Low Issue Cost

In the case of a term loan, there is almost no cost of the issue involved which is a huge cost in case of equity financing.

Fixed Installments

Debt financing by term loan or debentures has fixed installments/coupon payments till the maturity of the loan. In a rising economy with increasing inflation, the effective cost of future installments decreases due to declining in the value of the currency.

No Harm in Communicating Critical Business Secrets

In the case of a term loan, the company may have to reveal a lot of information about the company to the financial institutions. By entering into NDA (non-disclosure agreement), the company can ensure its secrets remaining hidden from its competitors.


Rigid Obligation

‘Interest payment to the debenture holders’ or ‘installment and interest of term loan’ is a legal obligation and the business has to honor the same come what may. This feature of debt financing, in general, creates a problem for the business in the bad times. Economic and other environmental ups and down are certain to come. Under those situations, a new business which is just about to take off cannot have such disciplined cash flows to pay the interest or installment timely.

Therefore, debenture and term loans are not a right kind of financing option for them, especially in their nascent stage. This fixed expense may create a big mismatch with their cash flows and the company may have to go for bankruptcy. A term loan can still be viable because banks provide moratorium or gestation period or at times adjust the obligation with the pattern of cash inflows of the company. Such modifications are not possible in debentures.

Enlarge Leverage Ratios

Debt financing raises the leverage of the business. High leverage means the high risk of bankruptcy. Bankruptcy is not the only risk but if the rate of return of the company declines below the debenture interest rate at a later stage after issuing the debentures, it can bring the whole project on a toss. The costs of projects may increase due to market conditions but interest payment would not change to compensate such increase in costs.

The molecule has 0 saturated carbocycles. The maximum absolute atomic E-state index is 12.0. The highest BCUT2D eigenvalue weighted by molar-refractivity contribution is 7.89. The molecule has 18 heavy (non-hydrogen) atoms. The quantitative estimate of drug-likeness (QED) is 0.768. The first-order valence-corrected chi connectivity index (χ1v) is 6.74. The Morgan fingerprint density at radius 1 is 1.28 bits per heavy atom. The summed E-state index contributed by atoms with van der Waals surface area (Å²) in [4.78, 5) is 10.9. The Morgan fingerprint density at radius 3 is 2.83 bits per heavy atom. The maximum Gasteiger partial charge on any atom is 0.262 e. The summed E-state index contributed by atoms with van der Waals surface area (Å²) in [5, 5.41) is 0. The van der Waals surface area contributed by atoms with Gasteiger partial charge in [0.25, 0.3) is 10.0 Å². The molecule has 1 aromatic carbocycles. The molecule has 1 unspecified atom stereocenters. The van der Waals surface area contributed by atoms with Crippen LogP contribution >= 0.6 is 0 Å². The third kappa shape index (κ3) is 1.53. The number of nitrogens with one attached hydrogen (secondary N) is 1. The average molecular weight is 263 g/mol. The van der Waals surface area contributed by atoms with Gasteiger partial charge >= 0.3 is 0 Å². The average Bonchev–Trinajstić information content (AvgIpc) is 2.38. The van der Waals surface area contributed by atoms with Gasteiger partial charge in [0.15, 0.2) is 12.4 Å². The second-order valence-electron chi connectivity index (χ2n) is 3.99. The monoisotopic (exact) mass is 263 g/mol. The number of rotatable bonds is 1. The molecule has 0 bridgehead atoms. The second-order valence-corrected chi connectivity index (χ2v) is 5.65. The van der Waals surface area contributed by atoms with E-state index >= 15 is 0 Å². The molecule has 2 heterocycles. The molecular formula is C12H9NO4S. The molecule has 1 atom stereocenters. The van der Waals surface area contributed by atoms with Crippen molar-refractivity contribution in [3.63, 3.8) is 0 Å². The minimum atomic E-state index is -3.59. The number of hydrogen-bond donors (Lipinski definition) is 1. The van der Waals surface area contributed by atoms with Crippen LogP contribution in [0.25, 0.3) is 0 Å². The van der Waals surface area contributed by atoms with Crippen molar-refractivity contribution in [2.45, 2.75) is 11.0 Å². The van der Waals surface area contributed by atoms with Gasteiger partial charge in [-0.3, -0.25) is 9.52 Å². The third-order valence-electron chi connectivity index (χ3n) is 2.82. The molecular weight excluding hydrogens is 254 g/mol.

Restrictive Covenants

In the trust deed formed between the company and the trustee bank or financial institution, there are certain restrictive covenants which restrict the hands of the management from doing business with liberty. There are various restrictions with respect to usage of assets, the creation of liabilities, cash flows, control etc. They may stumble upon every business decision and affect the effectiveness of overall decision-making process.

Bad for Low Inflationary Conditions

Although fixed interest has certain benefits like it is beneficial under high inflation environment, they are also accompanied with disadvantages. Under low inflationary conditions, the cash outflow remains constant but the value of the money increases. To compare it with business situations, the market price of the products of the company will decline in low inflationary conditions but the interest payment will remain same and hence that will create a loss-making mismatch.


From an investor point of view, the prime advantages of investing in debenture are the fixed and stable return with preferential rights of payment at the time of liquidation in comparison to equity or preference shares. The main disadvantage of preferring debenture over equities is that the debenture holder does not get right to vote and there is no profit sharing. The returns are limited to the extent of interest irrespective of the higher or lower earnings of the company.

Last updated on : August 31st, 2017